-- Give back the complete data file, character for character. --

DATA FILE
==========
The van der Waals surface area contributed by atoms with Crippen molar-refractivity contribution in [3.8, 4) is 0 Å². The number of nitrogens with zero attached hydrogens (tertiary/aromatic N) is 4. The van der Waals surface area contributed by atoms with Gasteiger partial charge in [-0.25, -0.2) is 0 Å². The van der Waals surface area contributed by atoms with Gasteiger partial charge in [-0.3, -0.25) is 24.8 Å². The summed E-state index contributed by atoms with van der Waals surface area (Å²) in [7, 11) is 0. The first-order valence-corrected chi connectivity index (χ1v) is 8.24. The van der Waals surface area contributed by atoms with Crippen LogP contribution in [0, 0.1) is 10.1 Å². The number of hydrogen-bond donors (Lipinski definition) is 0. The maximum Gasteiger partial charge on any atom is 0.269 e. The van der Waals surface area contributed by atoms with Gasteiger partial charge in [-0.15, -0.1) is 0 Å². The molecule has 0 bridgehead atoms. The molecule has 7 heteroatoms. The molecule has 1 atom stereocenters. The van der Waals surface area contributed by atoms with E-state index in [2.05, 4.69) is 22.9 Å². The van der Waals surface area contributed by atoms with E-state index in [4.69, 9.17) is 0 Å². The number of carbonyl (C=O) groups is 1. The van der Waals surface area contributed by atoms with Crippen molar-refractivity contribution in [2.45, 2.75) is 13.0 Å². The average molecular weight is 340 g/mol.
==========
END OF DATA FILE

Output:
The van der Waals surface area contributed by atoms with Crippen molar-refractivity contribution in [3.8, 4) is 0 Å². The number of nitrogens with zero attached hydrogens (tertiary/aromatic N) is 4. The van der Waals surface area contributed by atoms with Gasteiger partial charge in [-0.25, -0.2) is 0 Å². The van der Waals surface area contributed by atoms with Gasteiger partial charge in [-0.3, -0.25) is 24.8 Å². The summed E-state index contributed by atoms with van der Waals surface area (Å²) in [7, 11) is 0. The first-order valence-corrected chi connectivity index (χ1v) is 8.24. The van der Waals surface area contributed by atoms with Crippen LogP contribution in [0, 0.1) is 10.1 Å². The number of hydrogen-bond donors (Lipinski definition) is 0. The maximum Gasteiger partial charge on any atom is 0.269 e. The van der Waals surface area contributed by atoms with Gasteiger partial charge in [-0.15, -0.1) is 0 Å². The molecule has 0 bridgehead atoms. The molecule has 7 heteroatoms. The molecule has 1 atom stereocenters. The van der Waals surface area contributed by atoms with E-state index in [2.05, 4.69) is 22.9 Å². The van der Waals surface area contributed by atoms with E-state index in [4.69, 9.17) is 0 Å². The number of carbonyl (C=O) groups is 1. The van der Waals surface area contributed by atoms with Crippen molar-refractivity contribution in [2.45, 2.75) is 13.0 Å². The average molecular weight is 340 g/mol.